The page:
Much of what's wrong with Wizard can be traced to Levinson's decision to go with a script by three relatively inexperienced writers (including his son Sam) that begins relatively late in the story—the day before Madoff's chicanery was exposed—and concentrates mainly on the damage he did to his own family. That precludes any real examination of any of the characters on their way to the top; all we see is their precipitous fall.

Madoff's fraud is believed to have begun in the 1970s. His sons Mark and Andrew were both traders for the company, and his wife Ruth its bookkeeper in the early days. But they all denied any knowledge of his scheming, a claim grudgingly accepted by investigators (who never charged any of the three with anything), if not the public.

Wizard follows Mark (Alessandro Nivola, American Hustle) and Andrew (Nathan Darrow, House of Cards) as they're bullied to the line of sanity and ultimately beyond it,

alternately by their parents for disloyalty—the boys were the ones who revealed the fraud to federal authorities, then refused to help raise bail money for their father—and by friends who were wiped out.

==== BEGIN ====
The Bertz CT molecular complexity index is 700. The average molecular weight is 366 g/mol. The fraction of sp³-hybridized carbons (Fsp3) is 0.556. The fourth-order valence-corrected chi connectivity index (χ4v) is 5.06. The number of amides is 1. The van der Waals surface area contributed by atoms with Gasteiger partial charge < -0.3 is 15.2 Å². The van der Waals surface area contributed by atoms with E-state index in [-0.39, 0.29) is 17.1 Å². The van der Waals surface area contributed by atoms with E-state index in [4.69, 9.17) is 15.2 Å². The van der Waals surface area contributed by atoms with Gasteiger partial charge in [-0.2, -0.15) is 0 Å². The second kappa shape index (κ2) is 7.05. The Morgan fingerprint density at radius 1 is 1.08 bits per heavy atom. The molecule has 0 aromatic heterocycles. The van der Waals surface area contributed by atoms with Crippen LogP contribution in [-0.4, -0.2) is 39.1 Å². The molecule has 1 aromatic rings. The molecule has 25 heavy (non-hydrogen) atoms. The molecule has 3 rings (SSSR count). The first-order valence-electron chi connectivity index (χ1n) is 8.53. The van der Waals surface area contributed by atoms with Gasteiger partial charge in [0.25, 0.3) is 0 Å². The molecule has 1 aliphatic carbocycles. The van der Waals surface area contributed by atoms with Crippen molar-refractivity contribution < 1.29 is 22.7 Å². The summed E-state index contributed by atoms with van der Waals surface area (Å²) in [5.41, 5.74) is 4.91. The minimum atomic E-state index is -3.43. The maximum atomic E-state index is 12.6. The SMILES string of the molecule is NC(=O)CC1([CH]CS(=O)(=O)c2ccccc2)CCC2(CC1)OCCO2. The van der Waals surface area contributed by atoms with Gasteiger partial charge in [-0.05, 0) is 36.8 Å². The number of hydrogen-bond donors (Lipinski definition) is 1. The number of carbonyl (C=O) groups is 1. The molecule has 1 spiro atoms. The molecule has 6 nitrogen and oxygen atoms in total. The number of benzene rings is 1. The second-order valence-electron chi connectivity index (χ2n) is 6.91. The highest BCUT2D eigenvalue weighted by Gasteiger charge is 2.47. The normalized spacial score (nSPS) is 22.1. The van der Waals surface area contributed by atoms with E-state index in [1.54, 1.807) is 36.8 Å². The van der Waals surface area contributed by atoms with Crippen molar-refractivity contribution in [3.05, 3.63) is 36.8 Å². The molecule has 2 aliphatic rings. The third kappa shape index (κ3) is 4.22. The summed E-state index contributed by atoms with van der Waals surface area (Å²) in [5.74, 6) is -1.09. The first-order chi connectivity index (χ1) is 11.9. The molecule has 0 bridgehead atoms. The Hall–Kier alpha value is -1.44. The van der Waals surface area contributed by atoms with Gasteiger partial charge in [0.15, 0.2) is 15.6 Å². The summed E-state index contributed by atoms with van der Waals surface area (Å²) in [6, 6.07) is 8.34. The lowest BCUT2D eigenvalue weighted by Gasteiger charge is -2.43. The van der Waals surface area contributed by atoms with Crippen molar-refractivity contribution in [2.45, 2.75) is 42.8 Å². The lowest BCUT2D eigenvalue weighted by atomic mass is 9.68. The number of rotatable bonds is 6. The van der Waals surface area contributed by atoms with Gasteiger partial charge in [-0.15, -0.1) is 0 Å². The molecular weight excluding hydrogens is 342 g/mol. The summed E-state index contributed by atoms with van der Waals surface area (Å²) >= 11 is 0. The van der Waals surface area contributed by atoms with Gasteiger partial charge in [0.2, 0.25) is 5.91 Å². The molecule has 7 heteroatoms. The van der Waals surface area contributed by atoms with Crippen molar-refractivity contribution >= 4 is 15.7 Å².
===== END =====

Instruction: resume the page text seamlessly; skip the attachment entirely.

More fascinating, in a bug-under-the-magnifying-glass sort of way, is the case of Ruth (crisply played by Pfeiffer), cagey enough to give away a small fortune in jewelry before the cops can seize it, but utterly oblivious to the cracks in her cocoon of wealth and social standing until the mounting rage of her friends-turned-victims gets her kicked out of her regular beauty salon. Despite the mounting toll, she can't break away from her husband of more than five decades. As they lie in bed, awaiting for the effects of what will turn out to be a botched mutual attempt at a suicidal overdose of sleeping pills to take effect, Bernie murmurs a poignant goodbye: "We had a wonderful life." Without even a glance, she replies: "Yeah ... until you ruined it."